iRacing Means WeRacing

Matt DiBenedetto and the No. 21 Motorcraft/Quick Lane Mustang will return to competition on network TV this weekend as the sport’s iRacing wing steps up to deliver live content to a sports world starved for entertainment due to the coronavirus.

Sunday’s eNASCAR iRacing Pro Invitational Series race at virtual Texas Motor Speedway is the second event held this season featuring mostly Cup drivers but the first to be carried on FOX. Last week’s race at the virtual Homestead-Miami Speedway was broadcast on FOX Sports 1, which also is airing this week’s race.

The Invitational races might seem on the surface like a hastily assembled affair, but they are made possible by iRacing’s infrastructure already in place.

Drivers participate via computers in their own homes, with their consoles varying from $40,000 rigs to some costing just a few hundred dollars.

The Wood Brothers, with backing from the dockless electric scooter rental company Spin, a Ford Motor Co. property, already were involved in on-line racing and fielded four drivers last year.

Two competed in the 18-race NASCAR Peak iRacing League, and two more in the 16-race season for the NASCAR Heat Pro League.
Jon Wood, senior vice president and co-owner of the Wood Brothers team, said the foundation already laid by iRacing is the reason NASCAR fans can watch Cup drivers in action even though the traditional cars are idled indefinitely. 

 “iRacing took a chance before anyone else in being a NASCAR eSports league,” Wood said, giving much of the credit to iRacing Executive Vice President and Executive Producer Steve Myers, and to Otto Szebeni, who is iRacing’s director of sales and marketing. “We met them at Homestead in 2018 and they mentioned the idea of having an esports league. 

 “We really knew nothing about what they were planning, but the notion of an iRacing league, made up of some Cup teams seemed like a really good idea. 
“We joined in and were actually the first team to commit, not knowing if it would be a total flop or a booming success.”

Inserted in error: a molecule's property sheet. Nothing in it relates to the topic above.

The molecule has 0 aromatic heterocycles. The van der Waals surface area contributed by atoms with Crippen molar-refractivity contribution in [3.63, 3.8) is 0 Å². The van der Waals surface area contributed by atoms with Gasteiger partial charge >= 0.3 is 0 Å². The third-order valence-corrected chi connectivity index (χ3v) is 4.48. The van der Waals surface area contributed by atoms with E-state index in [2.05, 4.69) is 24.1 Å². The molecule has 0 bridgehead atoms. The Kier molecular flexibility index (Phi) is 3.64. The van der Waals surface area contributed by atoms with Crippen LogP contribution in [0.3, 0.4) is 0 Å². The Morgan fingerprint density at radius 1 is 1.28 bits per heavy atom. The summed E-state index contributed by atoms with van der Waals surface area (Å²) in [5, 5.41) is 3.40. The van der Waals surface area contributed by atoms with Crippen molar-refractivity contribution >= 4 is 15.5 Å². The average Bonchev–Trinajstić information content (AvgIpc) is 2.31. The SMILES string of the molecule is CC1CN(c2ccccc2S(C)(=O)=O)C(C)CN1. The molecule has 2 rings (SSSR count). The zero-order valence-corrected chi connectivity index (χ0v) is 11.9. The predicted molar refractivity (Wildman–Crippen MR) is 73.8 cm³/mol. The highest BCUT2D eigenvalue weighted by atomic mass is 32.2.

After some initial difficulties explaining the concept of online racing to the old-school members of his family’s race team, Wood said his team now fully supports a venture that has become a leader in a sports world scrambling for ways to deliver content.
And, as with their traditional Cup team, the Woods have strong support from Ford in their iRacing venture.
Wood credited Brett Wheatley, who once oversaw the Motorcraft sponsorship and now oversees the company’s mobility and autonomous vehicle businesses including Spin, with recognizing the potential of esports like iRacing.
“Brett wanted to be a part of our esports venture, seeing it for what it could be at some point down the road,” Wood said. I think he accurately called that shot.”
Now, with few sports broadcasting options other than re-runs, the vision of folks like Wheatley and the iRacing execs is paying off.
 “The shutting down of all of America has kickstarted the e-sports revolution, but iRacing was already there and totally killing it long before this virus took hold,” Wood said. “If not for last year’s Peak Series and this year’s Coca-Cola iRacing Series, I can almost guarantee we wouldn’t be talking about iRacing in the way we are now.” 

 “The infrastructure and relationships were already there because of team involvement.”
 Wood said it took no more than a single text message relating to last Sunday’s Homestead race. From letting the team know the race would happen to making sure Matt and his Motorcraft/Quick Lane Mustang would be involved was a single back and forth text. No contracts, no delays.  

 “That level of trust and knowing whatever they do, we know it will be done right.  That wouldn’t exist had it not been for the already existing relationships we have, and I think many other teams probably have very similar experiences,” Wood said. 
The O’Reilly Auto Parts 125 race at virtual Texas Motor Speedway takes place on Sunday, March 29, at 1 p.m. Eastern Time and is available on FOX, FS1, and the FOX Sports app.